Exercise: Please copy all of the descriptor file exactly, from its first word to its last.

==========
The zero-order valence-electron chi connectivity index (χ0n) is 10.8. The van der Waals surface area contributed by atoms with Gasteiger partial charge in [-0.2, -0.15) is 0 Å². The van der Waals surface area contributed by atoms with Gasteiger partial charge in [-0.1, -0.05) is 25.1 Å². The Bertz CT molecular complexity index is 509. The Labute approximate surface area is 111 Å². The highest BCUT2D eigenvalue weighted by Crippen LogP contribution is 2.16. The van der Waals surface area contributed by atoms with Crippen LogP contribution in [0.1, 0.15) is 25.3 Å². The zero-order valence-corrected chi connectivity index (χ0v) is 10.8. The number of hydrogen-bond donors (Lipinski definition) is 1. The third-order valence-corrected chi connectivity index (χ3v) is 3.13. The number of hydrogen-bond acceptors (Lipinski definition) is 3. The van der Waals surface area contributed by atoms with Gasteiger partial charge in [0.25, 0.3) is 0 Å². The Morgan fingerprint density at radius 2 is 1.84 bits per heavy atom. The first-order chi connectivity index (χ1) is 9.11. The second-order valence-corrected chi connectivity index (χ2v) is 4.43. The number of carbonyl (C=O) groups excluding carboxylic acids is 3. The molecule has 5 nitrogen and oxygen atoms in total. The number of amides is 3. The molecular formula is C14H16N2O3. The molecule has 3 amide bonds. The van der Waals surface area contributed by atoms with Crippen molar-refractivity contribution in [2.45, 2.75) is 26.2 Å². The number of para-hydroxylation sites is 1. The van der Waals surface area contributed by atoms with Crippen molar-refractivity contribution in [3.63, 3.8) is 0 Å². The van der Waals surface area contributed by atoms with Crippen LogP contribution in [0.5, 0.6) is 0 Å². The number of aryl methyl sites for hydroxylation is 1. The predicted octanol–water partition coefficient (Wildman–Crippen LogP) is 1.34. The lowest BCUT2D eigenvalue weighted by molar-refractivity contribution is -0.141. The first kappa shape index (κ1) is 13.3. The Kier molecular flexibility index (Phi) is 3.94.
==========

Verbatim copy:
The zero-order valence-electron chi connectivity index (χ0n) is 10.8. The van der Waals surface area contributed by atoms with Gasteiger partial charge in [-0.2, -0.15) is 0 Å². The van der Waals surface area contributed by atoms with Gasteiger partial charge in [-0.1, -0.05) is 25.1 Å². The Bertz CT molecular complexity index is 509. The Labute approximate surface area is 111 Å². The highest BCUT2D eigenvalue weighted by Crippen LogP contribution is 2.16. The van der Waals surface area contributed by atoms with Crippen LogP contribution in [0.1, 0.15) is 25.3 Å². The zero-order valence-corrected chi connectivity index (χ0v) is 10.8. The number of hydrogen-bond donors (Lipinski definition) is 1. The third-order valence-corrected chi connectivity index (χ3v) is 3.13. The number of hydrogen-bond acceptors (Lipinski definition) is 3. The van der Waals surface area contributed by atoms with Gasteiger partial charge in [0.25, 0.3) is 0 Å². The Morgan fingerprint density at radius 2 is 1.84 bits per heavy atom. The first-order chi connectivity index (χ1) is 9.11. The second-order valence-corrected chi connectivity index (χ2v) is 4.43. The number of carbonyl (C=O) groups excluding carboxylic acids is 3. The molecule has 5 nitrogen and oxygen atoms in total. The number of amides is 3. The molecular formula is C14H16N2O3. The molecule has 3 amide bonds. The van der Waals surface area contributed by atoms with Crippen molar-refractivity contribution in [2.45, 2.75) is 26.2 Å². The number of para-hydroxylation sites is 1. The van der Waals surface area contributed by atoms with Crippen molar-refractivity contribution in [3.63, 3.8) is 0 Å². The van der Waals surface area contributed by atoms with Crippen LogP contribution in [0.5, 0.6) is 0 Å². The number of aryl methyl sites for hydroxylation is 1. The predicted octanol–water partition coefficient (Wildman–Crippen LogP) is 1.34. The lowest BCUT2D eigenvalue weighted by molar-refractivity contribution is -0.141. The first kappa shape index (κ1) is 13.3. The Kier molecular flexibility index (Phi) is 3.94.